by Bert Groen
In the German speaking world (Germany, Austria, Liechtenstein, the greater part of Switzerland and Luxemburg, small parts of Italy and Belgium) several developments are noteworthy.
The first German liturgical book compiled according to Liturgiam Authenticam is the Order of Christian Burial: “Die kirchliche Begräbnisfeier in den Bistümern des deutschen Sprachgebietes.” This book has been granted official recognitio by the Roman curia and was published in 2009. In everyday pastoral practice, however, the translation from Latin into German has turned out to be a major problem. Many priests and others criticize what they call the “clumsy” and “unreal” language. They experience it as “dressed up Latin,” not “real German.” Prominent German bishops, including the conservative Archbishop of Cologne, Cardinal Joachim Meissner, who also is the chairman of the German Liturgical Committee, have stated that this book is “a failure” and that a reworking of its language and several other aspects is necessary. Therefore, the book is currently being reworked by German speakers. It will be interesting to see how the Roman curia reacts to this procedure of the German-speaking churches.
To provide a good liturgical book for funerals, the Archdiocese of Vienna issued a manual with formularies for burial, cremation, and other liturgical rites of farewell appropriate to the context of a large city (Vienna has over two millions of inhabitants). This “Manuale für die Begräbnisfeier” (“Manual for the Funeral Service”) from 2008 has been officially approved by the Archbishop of Vienna, Cardinal Christoph Schönborn. Its explicit aim is to supply adequate liturgical celebrations that do justice to specific pastoral situations. This service book is widely used, including outside Vienna.
In fact, many priests, deacons and laypersons use other non-official service books which they believe are pastorally better than the official liturgical books. In many Swiss parishes non-official service books and ring binders are very common. In Germany it seems that most priests use the official books. In Austria, it is a mix: some use the official books, some use other texts.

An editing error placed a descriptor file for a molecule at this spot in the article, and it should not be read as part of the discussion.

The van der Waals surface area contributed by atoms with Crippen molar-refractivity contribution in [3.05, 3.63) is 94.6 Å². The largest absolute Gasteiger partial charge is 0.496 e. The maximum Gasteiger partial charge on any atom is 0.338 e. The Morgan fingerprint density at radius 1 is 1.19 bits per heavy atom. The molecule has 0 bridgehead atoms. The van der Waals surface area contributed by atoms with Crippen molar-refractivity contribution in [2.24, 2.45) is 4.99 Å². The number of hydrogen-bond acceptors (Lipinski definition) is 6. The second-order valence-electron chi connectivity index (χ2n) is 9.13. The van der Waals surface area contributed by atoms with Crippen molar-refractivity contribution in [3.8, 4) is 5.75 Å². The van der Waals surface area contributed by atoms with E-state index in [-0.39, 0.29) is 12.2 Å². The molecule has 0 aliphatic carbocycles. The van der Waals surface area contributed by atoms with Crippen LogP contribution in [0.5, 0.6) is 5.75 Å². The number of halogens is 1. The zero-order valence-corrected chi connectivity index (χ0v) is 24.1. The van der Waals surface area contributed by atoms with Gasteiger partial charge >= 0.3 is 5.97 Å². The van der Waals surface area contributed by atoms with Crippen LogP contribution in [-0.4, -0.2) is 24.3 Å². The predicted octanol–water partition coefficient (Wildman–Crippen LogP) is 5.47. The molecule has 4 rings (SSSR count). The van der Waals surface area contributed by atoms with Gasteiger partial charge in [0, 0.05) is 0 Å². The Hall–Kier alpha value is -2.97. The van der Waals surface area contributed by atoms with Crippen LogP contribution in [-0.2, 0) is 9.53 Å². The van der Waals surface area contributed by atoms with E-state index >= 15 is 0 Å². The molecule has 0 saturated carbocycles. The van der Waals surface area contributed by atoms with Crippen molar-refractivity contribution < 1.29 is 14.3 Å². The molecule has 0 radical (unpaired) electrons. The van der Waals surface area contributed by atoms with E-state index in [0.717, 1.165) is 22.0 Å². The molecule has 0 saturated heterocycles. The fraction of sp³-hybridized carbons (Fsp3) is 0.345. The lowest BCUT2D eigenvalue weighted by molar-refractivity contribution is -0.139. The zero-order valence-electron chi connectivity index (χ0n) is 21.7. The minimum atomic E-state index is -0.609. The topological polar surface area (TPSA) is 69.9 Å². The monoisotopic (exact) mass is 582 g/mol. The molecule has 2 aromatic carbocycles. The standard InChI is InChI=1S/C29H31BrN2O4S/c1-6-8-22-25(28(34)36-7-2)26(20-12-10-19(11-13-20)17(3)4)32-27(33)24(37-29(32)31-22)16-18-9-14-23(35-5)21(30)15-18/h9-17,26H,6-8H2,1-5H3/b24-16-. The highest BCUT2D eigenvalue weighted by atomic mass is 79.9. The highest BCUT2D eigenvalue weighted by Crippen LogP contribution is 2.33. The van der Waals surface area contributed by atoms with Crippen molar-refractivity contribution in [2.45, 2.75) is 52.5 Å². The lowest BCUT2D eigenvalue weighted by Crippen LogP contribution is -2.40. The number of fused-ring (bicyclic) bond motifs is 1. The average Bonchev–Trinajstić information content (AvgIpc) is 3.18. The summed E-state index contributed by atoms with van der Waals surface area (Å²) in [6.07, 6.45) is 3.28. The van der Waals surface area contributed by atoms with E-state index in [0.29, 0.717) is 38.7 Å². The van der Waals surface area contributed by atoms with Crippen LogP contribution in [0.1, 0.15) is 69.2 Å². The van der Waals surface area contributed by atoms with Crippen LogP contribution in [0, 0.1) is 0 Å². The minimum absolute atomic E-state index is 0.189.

The German Bishops’ Conference recently dealt with the new translation of the Ordo Missae. The bishops meticulously compared the entire text of the current German Missal, which now has been employed for nearly four decades, with the new text produced according to Liturgiam Authenticam. In many cases the bishops elected to retain the current text. They feel that the prayer language, which the People of God are accustomed to, has proven to be right.
At the end of their meeting the bishops of Germany officially approved the new Ordo Missae text, which will be sent to Rome for recognitio. It will be interesting to see how the Roman curia responds to the proposed text. The Austrian Bishops’ Conference and the German speaking Swiss bishops have yet to make a decision on the Order of Mass.
A major change for German speakers will be the elimination of the current rubric permitting the omission of one of the first two readings on Sunday “for pastoral reasons.” This means that now there always be three readings at Sunday Mass – Old Testament, New Testament, Gospel – in the German-speaking world.
In the Dutch-speaking world (mainly the Netherlands and the larger part of Belgium, Flanders), an official committee has only recently begun to work on the new translation of the Missal. In spring 2010 there was a big controversy in Holland regarding the list of officially approved songs for the Eucharist. One of the requirements of Liturgiam Authenticam is that each conference compile such a list. The Dutch compilers left out most of the texts written by the famous Dutch writer Huub Oosterhuis. But his hymns are sung in many Dutch and Belgian Sunday services. Many of his texts have also been translated into English and German. Many of the texts by Oosterhuis are “without biblical foundation,” according to the episcopal censors. Most people believe that Oosterhuis’ pieces are profoundly biblical and entirely suited to the liturgy, and that the real issue is Oosterhuis himself. This talented poet is a former Jesuit priest, now married, and he presides at the autonomous “Studentenekklesia” (“student church”) in Amsterdam. He has sharply criticized the Roman Catholic establishment in the past, and he continues to do so.
It seems that the Catholic Church is still struggling to find the right balance between ecclesiastical unity and the diversity of real-life church situations.
Bert Groen is Professor of Liturgical Studies at the University of Graz, Austria. He can be reached at www.b-groen.org.